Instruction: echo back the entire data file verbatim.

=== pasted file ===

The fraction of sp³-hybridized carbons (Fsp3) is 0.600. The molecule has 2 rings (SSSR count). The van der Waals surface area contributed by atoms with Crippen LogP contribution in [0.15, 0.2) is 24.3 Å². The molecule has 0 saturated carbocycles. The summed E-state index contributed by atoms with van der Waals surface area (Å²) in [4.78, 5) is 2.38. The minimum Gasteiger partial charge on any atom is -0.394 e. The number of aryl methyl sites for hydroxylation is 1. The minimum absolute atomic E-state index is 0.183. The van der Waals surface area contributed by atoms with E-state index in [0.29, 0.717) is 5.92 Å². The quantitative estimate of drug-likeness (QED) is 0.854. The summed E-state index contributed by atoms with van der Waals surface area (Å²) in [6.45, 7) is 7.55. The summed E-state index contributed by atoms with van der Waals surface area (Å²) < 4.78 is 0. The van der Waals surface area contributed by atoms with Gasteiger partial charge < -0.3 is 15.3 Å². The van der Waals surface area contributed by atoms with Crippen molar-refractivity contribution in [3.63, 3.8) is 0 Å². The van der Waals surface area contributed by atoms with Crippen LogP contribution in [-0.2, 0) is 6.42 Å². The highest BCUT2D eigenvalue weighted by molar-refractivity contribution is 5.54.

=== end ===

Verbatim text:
The fraction of sp³-hybridized carbons (Fsp3) is 0.600. The molecule has 2 rings (SSSR count). The van der Waals surface area contributed by atoms with Crippen LogP contribution in [0.15, 0.2) is 24.3 Å². The molecule has 0 saturated carbocycles. The summed E-state index contributed by atoms with van der Waals surface area (Å²) in [4.78, 5) is 2.38. The minimum Gasteiger partial charge on any atom is -0.394 e. The number of aryl methyl sites for hydroxylation is 1. The minimum absolute atomic E-state index is 0.183. The van der Waals surface area contributed by atoms with E-state index in [0.29, 0.717) is 5.92 Å². The quantitative estimate of drug-likeness (QED) is 0.854. The summed E-state index contributed by atoms with van der Waals surface area (Å²) in [6.45, 7) is 7.55. The summed E-state index contributed by atoms with van der Waals surface area (Å²) < 4.78 is 0. The van der Waals surface area contributed by atoms with Gasteiger partial charge < -0.3 is 15.3 Å². The van der Waals surface area contributed by atoms with Crippen molar-refractivity contribution in [3.63, 3.8) is 0 Å². The van der Waals surface area contributed by atoms with Crippen LogP contribution in [-0.2, 0) is 6.42 Å². The highest BCUT2D eigenvalue weighted by molar-refractivity contribution is 5.54.